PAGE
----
MIND ON THE RUN
Transfer of Custody
(Musical Accompaniment: “So Far Away” by American Singer/Songwriter Carole King)
“Breaking Home Ties” by Norman Rockwell, 1954
“I once did a cover showing a father seeing his son off to college. That year my three boys had gone away and I’d had an empty feeling – it took me a while to adjust without them. This poignancy was what I wanted to get across in the picture. But there was humor in it too. I put a funny kind of suit on the boy because he was a ranch boy leaving home for the first time. And his father was holding two hats, one the boy’s beat-up old rancher’s hat and the other his brand-new hat. The boy was carrying a lunch box all done up in pink ribbon. I drew a collie dog with his head on the boy’s lap. I got most of my fan letters about the dog. You see the father couldn’t show how he felt about the boy’s leaving. The dog did.”
— Norman Rockwell, 1960
Breaking Home Ties, 2018
I recently did a story about a doctor seeing his youngest son off to medical school in Kansas City. The doctor’s three older children had long left the homestead and each one had moved farther and farther away, but this child was the first to enter a different time zone. Furthermore, this son had been a contributor to The PediaBlog as well as a supporting actor for one of the doctor’s most far-reaching stories:
About a week later something seemed incongruous with the seemingly terminating pregnancy: the hormone levels were rising rather than falling. A fetal sonogram was performed. In previous situations the radiologist had personally disclosed the sad reality that the sac was empty. This time he strolled into the room and pointed to the screen. “There is the heart — you can see it beating.”We knew then that the baby was a fighter.
The rest is history. The miracle child — known to his close friends as “Hobo Joe” — would become a long distance runner and run a half marathon before he was a teenager. Dorothy died before she could ever see Hobo Joe run, or play baseball, or even “play catch” with his old man. As irony would have it, the kid never got into baseball; maybe he just could not resist the loneliness and ecstasy of the long distance runner.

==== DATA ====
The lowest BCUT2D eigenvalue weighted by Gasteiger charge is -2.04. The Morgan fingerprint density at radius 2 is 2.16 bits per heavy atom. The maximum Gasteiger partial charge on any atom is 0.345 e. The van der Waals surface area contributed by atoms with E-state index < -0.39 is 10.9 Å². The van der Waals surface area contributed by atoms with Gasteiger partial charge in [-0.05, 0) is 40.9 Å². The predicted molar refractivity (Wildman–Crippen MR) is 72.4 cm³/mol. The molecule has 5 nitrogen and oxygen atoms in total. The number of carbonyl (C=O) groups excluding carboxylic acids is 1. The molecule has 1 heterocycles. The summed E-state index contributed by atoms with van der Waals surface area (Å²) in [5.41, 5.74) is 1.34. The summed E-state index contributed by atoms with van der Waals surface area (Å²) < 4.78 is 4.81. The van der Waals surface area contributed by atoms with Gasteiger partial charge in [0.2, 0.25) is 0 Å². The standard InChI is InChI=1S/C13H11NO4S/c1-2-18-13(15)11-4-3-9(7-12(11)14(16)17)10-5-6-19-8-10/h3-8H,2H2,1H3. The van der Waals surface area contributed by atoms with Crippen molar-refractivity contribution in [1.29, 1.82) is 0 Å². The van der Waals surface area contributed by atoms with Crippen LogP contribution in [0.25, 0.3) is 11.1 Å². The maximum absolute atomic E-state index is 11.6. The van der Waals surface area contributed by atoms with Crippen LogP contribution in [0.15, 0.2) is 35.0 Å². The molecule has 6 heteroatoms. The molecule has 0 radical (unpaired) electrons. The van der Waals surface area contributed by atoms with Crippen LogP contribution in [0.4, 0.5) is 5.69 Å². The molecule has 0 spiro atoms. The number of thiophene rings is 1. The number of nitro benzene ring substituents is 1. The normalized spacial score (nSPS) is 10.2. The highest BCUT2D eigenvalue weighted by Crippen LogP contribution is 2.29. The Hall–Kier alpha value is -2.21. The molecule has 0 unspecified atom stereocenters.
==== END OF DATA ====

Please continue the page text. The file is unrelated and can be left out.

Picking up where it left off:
Similar to the fledging collegiate in Rockwell’s iconic painting, the young man in my photo appears happy and “dizzy with success,” since he really has no idea what he is in for. Like the pensive, saddened farmer of Rockwell holding two hats, the doctor is also sad and bewildered, but for a different reason. He is a professional and has trained himself during forty years of medical practice to conceal his true emotions. However, the viewer can certainly sense his grief — the Band-Aids on the overworn tie cover his heart. He puts his wedding ring on display; he knows only his wife can save him since only the two of them have shared all the same memories of the young pre-med student.
One can sense that the doctor is clutching his forty-year-old overworn black bag as if it might be blown away in a Kansas tornedo. The bag contains years of memories of his doctoring triumphs and tragedies. He wants to simply gift it to his youngest son, but he knows very well that the contents of the bag are not transferable; they can only be earned by “blood, sweat, and tears.”
But as the readers may have already guessed, the most critical player in the story is the parakeet “Moses” the boy is holding for a few seconds, knowing that it will also be quick to fly away. The little beast (fondly referred to as “the budgerigar” or “the budgie” — and claimed to be “better than most birds!”) has been his most intimate friend and confidant for five years, and the two share a relationship no different than that of the boy and the dog in the Rockwell painting. Moses has been the most endearing of a series of “service birds” which have helped the boy conquer his type 1 diabetes over the past decade-and-a-half of his formative “wonder years.”
However, in spite of his affection for the boy and his mother, Moses has generally had a mutually annoying relationship with the father, pecking him and stealing his corn. I thought the bird (unlike the dog) put on a pretty good face of stoicism in the photograph, since I truly believe he is fully aware of his master’s permanent departure. A “Puff the Magic Dragon” scenario must be avoided: “Without his lifelong friend, Puff could not be brave — so Puff that mighty Dragon slowly slipped into his grave.”
Indeed, the doctor feels sorry for Moses; he knows that he must adopt and assume full-fledged custody of the bird the boy loved so much. The black bag and the bird must be switched — the son will learn and acquire the tools of the noblest of professions; his old man must nobly surrender his wisdom to the boy, teach him the art of medical practice (which he cannot completely learn in Kansas City), and, most importantly, keep Moses content and well-fed with corn until the boy comes home for the holidays.
“God Bless The Child” by Blood, Sweat and Tears